Toppers prep for Sun Belt tour in Texas

WKU’s junior forward George Fant (44) faces Texas State forward Emani Gant (21) during the tipoff of WKU’s game against Texas State on Saturday, Feb. 1, 2014 at Diddle Arena in Bowling Green, Ky.

Tyler Lashbrook

The last time WKU played the Lone Star tandem of Texas State and UT Arlington, it resulted in two home wins. This time, it’ll be on a two-game road trip with stops in San Marcos and Arlington.

On Feb. 1, the Toppers (18-9, 10-4 Sun Belt) beat the Bobcats in a grind-it-out kind of game. Junior forward George Fant led all scorers with 21 points.

“You’re going to get the best out of those guys,” Fant said. “They’re fighting for survival. We just have to be ready to come out there and let them know we got them beat right from the jump, throw the first punch and keep throwing them.”

WKU started off slow in its first outing against Texas State (8-19, 4-10 Sun Belt) and found itself down three, 30-27, at halftime, before grinding out 23 free throw attempts in the second half.

“Last time we played them we didn’t come out our strongest,” Fant said. “We got to come out strong, throw the first punch and keep throwing them.”

The Bobcats are just ninth in the conference, but, for the most part, they’ve stuck with their Sun Belt opponents thanks to the league’s best scoring defense.

“They’re playing very well right now,” WKU coach Ray Harper said. “If you look at their games, they lost on the last possession to Lafayette, pretty much the same thing the other night at Arkansas State, they had the game right there to win it. It’s a desperate basketball team: one that’s fighting for their lives to get in the tournament.”

Harper was asked if Texas State’s desperation will fire a “nothing-to-lose” attitude coming into Thursday’s game against WKU.

“They’ve got a lot to lose,” he said. “If they lose they’re probably going to find themselves out of the tournament.”

But he added that he thinks the Toppers are just as desperate.

“We’re desperate if we have any hope of finishing second and we need to win,” he said. “We need to win out. We control our own destiny.”

WKU is second, behind Georgia State, in the conference but is just one game up on Arkansas State, a team that has won three straight and handled the Toppers on Feb. 10 in Jonesboro.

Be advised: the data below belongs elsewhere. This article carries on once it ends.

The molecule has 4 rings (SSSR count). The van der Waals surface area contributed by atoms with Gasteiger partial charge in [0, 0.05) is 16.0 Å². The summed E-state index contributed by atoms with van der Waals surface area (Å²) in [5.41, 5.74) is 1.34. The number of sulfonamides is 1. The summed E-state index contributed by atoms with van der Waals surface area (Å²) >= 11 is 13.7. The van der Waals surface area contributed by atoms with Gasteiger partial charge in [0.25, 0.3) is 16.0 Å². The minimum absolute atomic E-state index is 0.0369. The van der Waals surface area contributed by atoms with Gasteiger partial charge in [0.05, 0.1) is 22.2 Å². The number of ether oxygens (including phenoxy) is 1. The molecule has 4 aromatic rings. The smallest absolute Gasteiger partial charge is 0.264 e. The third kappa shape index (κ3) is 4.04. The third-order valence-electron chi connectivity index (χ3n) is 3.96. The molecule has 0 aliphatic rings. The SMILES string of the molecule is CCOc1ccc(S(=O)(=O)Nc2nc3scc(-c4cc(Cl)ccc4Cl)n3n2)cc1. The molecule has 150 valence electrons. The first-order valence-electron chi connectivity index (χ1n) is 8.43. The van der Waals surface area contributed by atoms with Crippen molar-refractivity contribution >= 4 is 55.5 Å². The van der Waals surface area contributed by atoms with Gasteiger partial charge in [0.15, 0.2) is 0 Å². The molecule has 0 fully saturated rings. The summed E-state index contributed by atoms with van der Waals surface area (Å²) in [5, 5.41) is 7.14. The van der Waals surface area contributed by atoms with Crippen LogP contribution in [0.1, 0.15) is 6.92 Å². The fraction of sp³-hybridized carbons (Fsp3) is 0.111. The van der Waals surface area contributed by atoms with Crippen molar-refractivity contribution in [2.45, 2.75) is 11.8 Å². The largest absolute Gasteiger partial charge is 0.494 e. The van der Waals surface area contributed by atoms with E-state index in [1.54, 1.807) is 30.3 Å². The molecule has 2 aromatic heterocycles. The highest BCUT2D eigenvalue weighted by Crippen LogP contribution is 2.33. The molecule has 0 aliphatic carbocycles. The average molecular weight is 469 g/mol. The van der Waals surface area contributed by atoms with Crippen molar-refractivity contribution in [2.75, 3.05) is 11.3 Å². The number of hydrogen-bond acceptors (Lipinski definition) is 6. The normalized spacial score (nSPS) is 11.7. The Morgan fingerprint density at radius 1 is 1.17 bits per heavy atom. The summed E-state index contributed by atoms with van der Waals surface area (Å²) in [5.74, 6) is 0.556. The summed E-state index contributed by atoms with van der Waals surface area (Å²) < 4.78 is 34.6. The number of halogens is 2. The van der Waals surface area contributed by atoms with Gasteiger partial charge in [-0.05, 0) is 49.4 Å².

Like Harper said, the Toppers control their destiny. After a two-game Texas road trip, they come back to Diddle to host a talented Louisiana-Lafayette squad before finishing regular season play in Atlanta against Georgia State, the league’s best team.

Winning out would at least keep WKU in second place and would allow it to challenge for first place, depending how Georgia State finishes up the last part of the season. The incentive for finishing at least second is that it guarantees the Toppers a two-game bye to the Sun Belt semi-finals, per new league tournament rules.

WKU has defied all odds the last two conference tournaments, winning four games in four days en route to two-straight improbable, guaranteed NCAA tournament bids. But winning out the rest of the season finishing second would make that route a whole lot easier.

That starts with Texas State Thursday night. Harper said the Bobcats “present some problems because of how fundamentally sound they are on the defensive end.”

“They’re probably as good as there is in the league and I think the statistics would back that up,” he said.

After that, it’s on to UT Arlington (12-14, 7-7 Sun Belt) Saturday night. The Toppers handled the Mavericks at home, but they have slipped up in conference play, losing three of their four losses in Diddle Arena.

“We put our own selves in this situation with some of the home losses that we’ve had,” Harper said.

“Fortunately we have played well on the road and hopefully we can continue that this weekend.”